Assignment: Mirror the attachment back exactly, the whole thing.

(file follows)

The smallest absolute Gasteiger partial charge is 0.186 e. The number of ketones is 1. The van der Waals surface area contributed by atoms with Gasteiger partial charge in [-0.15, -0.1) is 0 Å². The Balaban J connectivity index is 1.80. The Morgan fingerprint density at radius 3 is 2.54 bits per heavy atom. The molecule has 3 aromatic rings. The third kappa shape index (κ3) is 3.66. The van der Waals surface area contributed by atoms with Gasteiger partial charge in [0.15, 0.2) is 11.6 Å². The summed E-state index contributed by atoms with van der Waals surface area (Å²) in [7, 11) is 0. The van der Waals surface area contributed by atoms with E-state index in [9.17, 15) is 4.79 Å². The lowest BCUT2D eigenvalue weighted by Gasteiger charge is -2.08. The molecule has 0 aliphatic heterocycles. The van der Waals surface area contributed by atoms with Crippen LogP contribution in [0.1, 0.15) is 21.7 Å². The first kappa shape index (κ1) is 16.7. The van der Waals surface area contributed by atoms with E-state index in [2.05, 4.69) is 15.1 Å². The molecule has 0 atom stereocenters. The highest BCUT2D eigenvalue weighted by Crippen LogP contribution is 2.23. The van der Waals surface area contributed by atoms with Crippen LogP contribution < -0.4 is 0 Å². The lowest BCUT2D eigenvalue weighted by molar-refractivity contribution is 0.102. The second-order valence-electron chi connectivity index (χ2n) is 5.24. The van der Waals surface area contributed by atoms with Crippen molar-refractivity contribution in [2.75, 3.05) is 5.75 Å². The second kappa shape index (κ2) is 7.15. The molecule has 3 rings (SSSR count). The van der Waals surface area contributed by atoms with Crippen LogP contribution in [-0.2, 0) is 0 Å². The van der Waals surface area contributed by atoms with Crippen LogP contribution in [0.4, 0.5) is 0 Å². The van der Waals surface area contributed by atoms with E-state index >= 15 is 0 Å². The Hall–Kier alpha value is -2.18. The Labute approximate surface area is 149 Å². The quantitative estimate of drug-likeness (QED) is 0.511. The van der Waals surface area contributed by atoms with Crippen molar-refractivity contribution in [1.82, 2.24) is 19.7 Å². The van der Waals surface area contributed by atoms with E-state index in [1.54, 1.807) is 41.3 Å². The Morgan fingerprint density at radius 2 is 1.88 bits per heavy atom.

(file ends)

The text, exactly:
The smallest absolute Gasteiger partial charge is 0.186 e. The number of ketones is 1. The van der Waals surface area contributed by atoms with Gasteiger partial charge in [-0.15, -0.1) is 0 Å². The Balaban J connectivity index is 1.80. The Morgan fingerprint density at radius 3 is 2.54 bits per heavy atom. The molecule has 3 aromatic rings. The third kappa shape index (κ3) is 3.66. The van der Waals surface area contributed by atoms with Gasteiger partial charge in [0.15, 0.2) is 11.6 Å². The summed E-state index contributed by atoms with van der Waals surface area (Å²) in [7, 11) is 0. The van der Waals surface area contributed by atoms with E-state index in [9.17, 15) is 4.79 Å². The lowest BCUT2D eigenvalue weighted by Gasteiger charge is -2.08. The molecule has 0 aliphatic heterocycles. The van der Waals surface area contributed by atoms with Crippen LogP contribution in [0.1, 0.15) is 21.7 Å². The first kappa shape index (κ1) is 16.7. The van der Waals surface area contributed by atoms with E-state index in [2.05, 4.69) is 15.1 Å². The molecule has 0 atom stereocenters. The highest BCUT2D eigenvalue weighted by Crippen LogP contribution is 2.23. The van der Waals surface area contributed by atoms with Crippen LogP contribution < -0.4 is 0 Å². The lowest BCUT2D eigenvalue weighted by molar-refractivity contribution is 0.102. The second-order valence-electron chi connectivity index (χ2n) is 5.24. The van der Waals surface area contributed by atoms with Crippen molar-refractivity contribution in [2.75, 3.05) is 5.75 Å². The second kappa shape index (κ2) is 7.15. The molecule has 3 rings (SSSR count). The van der Waals surface area contributed by atoms with Crippen LogP contribution in [-0.2, 0) is 0 Å². The van der Waals surface area contributed by atoms with Crippen LogP contribution in [0.4, 0.5) is 0 Å². The van der Waals surface area contributed by atoms with E-state index >= 15 is 0 Å². The Hall–Kier alpha value is -2.18. The Labute approximate surface area is 149 Å². The quantitative estimate of drug-likeness (QED) is 0.511. The van der Waals surface area contributed by atoms with Crippen molar-refractivity contribution in [1.82, 2.24) is 19.7 Å². The van der Waals surface area contributed by atoms with E-state index in [1.54, 1.807) is 41.3 Å². The Morgan fingerprint density at radius 2 is 1.88 bits per heavy atom.